Selv tak technically means you’re welcome, but in the Danish culture, it means more than that. This phrase is also used when people want to thank someone back. but I like that it makes it so you’re thinking the other person back. See what I mean – even if their friends are thanking them, the Danes can’t help themselves and must say thank you, too!
If you want to find another way of expressing thanks, this is the expression you need. You can respond to a person's kind act by saying det er mege venlight af dig!
Yup, this one is related to the previous expression. Whenever anyone compliments you or utter words that please your heart and ears, you can value and cherish his words by acknowledging them and say thanks for your kind words!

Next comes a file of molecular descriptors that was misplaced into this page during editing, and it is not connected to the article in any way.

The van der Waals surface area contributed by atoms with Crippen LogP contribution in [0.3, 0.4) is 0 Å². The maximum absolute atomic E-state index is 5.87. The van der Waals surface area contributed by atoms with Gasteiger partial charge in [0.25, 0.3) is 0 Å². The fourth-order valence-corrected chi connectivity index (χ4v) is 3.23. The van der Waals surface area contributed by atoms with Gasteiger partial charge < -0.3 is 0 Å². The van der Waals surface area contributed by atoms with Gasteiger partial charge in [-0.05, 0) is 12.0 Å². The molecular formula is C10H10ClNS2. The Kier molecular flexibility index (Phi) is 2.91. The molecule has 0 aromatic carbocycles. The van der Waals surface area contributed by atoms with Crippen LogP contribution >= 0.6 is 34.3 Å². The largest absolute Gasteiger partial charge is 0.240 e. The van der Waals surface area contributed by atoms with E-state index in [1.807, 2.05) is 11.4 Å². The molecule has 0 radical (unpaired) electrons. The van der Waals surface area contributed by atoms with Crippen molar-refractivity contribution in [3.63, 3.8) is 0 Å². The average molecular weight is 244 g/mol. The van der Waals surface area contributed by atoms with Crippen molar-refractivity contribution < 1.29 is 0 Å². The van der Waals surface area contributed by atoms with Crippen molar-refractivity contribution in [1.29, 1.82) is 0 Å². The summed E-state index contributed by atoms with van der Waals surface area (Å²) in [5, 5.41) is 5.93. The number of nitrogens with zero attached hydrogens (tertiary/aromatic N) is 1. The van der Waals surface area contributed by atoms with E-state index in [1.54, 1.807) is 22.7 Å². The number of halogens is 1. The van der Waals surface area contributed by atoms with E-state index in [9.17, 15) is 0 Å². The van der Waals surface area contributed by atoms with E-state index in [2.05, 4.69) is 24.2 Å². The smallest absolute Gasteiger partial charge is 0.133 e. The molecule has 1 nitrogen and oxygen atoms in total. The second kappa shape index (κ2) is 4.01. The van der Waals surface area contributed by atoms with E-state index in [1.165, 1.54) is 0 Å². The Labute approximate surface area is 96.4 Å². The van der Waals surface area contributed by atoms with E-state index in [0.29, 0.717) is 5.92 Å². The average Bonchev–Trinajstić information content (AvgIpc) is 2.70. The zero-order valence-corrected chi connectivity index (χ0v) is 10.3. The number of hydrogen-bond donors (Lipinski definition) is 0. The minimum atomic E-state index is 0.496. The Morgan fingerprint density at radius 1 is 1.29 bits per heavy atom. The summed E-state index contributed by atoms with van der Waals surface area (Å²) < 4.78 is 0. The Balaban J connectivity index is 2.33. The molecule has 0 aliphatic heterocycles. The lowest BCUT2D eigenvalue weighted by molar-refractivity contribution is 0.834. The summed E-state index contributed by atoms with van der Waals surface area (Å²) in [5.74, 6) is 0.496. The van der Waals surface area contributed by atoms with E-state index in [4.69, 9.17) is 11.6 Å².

Your friends showed up when you invite them over? You can thank them as they have spent their free time with you by saying thank you for coming today. Of course, sometimes it's already adequate if you say tak fordi i kom, which translates to thank you for coming. This particular Danish expression can be said the moment your friends are in front of your doorstep or the moment they are about to leave. So, as a host, feel free to say it whenever you want.
In the preceding example, you're told that you can use that expression to thank your guests. Well, this time, you're the one invited. So, before parting ways and addressing your goodbye, you can appreciate the host's invitation by thanking them.